“Terming the opportunity to participate in the Indian defence manufacturing
ecosystem “an unparalleled opportunity for the world”, Modi stated: “When the world talks about the 21st century, attention naturally turns to India.”
The PM claimed the defence economy had already picked up due to measures taken by his government. “In 2014, defence exports were Rs 2,000 crore. Now we have exported Rs 17,000 crore worth of defence equipment. In the next five years, we must ensure defence exports cross Rs 5 billion, or Rs 35,000 crore,” said Modi.
Pointing out that his government had liberalised foreign direct investment (FDI) into defence, Modi stated: “In the last five years, Rs 1,700 crore in FDI has flowed into defence manufacture.” He pointed to the investment in Korwa, near Amethi, where Kalashnikov had set up a joint venture with the Ordnance Factory Board, India-Russia Rifles, to manufacture AK-203 rifles in India.
However, most foreign defence firms
regard a 49 per cent FDI cap unattractive for investment, since that does not provide control over the technologies they bring into India. On Tuesday, US envoy to India, Kenneth Juster stated in Lucknow: “If you’re trying to attract investment into your country… I think having FDI caps limits that degree of flexibility.”
Modi also claimed the procedure for issuing defence production licences to private firms had been eased greatly, stating that the overall number of licences issued had doubled in the last five years to 405.
The PM said: “Appointing a Chief of Defence Staff (CDS) and setting up a Department of Military Affairs (DMA) has eased the purchase and manufacturing processes. Defence industry will certainly benefit from this and the sector will attract investment.”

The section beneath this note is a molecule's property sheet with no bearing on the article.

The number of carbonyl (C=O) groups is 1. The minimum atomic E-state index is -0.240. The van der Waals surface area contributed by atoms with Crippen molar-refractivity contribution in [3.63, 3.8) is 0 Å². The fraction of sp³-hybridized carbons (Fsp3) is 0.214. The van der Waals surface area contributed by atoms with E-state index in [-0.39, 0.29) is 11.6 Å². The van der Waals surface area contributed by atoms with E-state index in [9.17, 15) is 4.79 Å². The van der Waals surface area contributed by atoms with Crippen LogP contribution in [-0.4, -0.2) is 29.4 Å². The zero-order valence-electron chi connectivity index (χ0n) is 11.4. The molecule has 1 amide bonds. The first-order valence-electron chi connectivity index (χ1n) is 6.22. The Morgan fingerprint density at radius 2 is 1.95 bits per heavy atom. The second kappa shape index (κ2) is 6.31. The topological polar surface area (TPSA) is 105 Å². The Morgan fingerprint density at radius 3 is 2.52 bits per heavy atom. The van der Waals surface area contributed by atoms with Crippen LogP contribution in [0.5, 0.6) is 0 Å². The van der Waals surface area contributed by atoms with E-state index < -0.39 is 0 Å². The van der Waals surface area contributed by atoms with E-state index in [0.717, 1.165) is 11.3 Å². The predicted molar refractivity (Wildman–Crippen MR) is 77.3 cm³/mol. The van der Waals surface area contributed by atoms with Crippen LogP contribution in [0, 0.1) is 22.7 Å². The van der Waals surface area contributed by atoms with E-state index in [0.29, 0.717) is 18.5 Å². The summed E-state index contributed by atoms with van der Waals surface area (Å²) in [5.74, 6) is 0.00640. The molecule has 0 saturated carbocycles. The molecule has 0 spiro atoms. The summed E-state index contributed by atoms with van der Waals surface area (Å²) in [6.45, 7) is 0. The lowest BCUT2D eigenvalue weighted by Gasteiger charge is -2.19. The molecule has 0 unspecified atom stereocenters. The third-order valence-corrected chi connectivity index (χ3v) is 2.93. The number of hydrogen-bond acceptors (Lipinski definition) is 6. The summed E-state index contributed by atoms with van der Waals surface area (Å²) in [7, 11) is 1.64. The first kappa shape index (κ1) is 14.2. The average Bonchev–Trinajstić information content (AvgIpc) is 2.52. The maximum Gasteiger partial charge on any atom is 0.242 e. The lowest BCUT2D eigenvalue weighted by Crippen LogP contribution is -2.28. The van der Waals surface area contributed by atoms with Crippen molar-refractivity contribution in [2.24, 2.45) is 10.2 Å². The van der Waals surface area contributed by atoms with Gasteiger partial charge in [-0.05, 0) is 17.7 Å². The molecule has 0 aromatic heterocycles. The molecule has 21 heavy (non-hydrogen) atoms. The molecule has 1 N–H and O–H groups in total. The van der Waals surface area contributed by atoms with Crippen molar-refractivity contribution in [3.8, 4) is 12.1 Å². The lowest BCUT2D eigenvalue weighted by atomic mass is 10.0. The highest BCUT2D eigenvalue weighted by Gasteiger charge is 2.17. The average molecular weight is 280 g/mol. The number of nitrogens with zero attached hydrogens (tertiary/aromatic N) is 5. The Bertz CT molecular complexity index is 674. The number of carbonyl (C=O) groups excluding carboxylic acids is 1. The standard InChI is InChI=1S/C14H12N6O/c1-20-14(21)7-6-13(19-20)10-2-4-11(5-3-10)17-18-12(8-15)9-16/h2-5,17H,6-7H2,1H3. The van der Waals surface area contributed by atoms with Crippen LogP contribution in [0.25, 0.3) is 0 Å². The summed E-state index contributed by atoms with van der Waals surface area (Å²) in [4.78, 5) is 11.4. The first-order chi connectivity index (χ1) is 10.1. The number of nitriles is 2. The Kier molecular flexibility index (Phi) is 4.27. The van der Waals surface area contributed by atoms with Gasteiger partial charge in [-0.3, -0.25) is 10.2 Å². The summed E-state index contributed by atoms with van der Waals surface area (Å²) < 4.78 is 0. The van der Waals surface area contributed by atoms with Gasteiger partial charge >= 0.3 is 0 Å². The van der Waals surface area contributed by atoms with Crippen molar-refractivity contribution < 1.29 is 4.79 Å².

Modi also dwelt on one of his pet themes: Innovation. Citing advanced technologies such as Internet of Things, Big Data analysis and 3D printing, the PM pointed to the Innovations for Defence Excellence (iDEX) scheme, floated by his government.
“To flesh out and scale up the iDEX scheme, we have set an aim of creating 200 new defence start-ups. It is our endeavour that this would lead to the creation of 50 new technologies and products,” he said.
Setting a new target that all this innovation would fuel, Modi said: “We aim to have 15,000 micro, small and medium enterprises in the defence sector within the next five years.”
Modi suggested that industry bodies like Confederation of Indian Industry and Federation of Indian Chambers of Commerce and Industry, which currently have their own defence sub-committees, should work in coordination.
“I would suggest that all industry bodies establish a common platform for defence manufacturing, which will help in the development of technologies and manufacture of platforms,” he said.
Modi’s ambitious target setting at DefExpo
2020 mirrored his speech at Aero India 2015 in Bengaluru in February 2015.
There he had noted that a 20-25 per cent reduction in defence imports could create additional 100,000-120,000 highly skilled jobs in India. He noted that raising domestic procurement over the next five years from 40 per cent to 70 per cent of overall procurement would double India’s defence industry output. However, that target has not come close to being realised.
In 2015, Modi had also enunciated a clear aim for offsets: “To acquire state-of-the-art technology and skills in core areas of priority”. That did not happen, and offsets are flagging today.
In 2015, the PM had also raised hopes by calling for a special financing system for the defence industry, where “capital investments are large and the risks are high”. However, high finance costs continue to hobble private defence industry.
Uttar Pradesh (UP) Chief Minister Yogi Adityanath, who also attended the inauguration, spelt out a target of Rs 50,000 crore investment into UP, which he said would create some 300,000 jobs.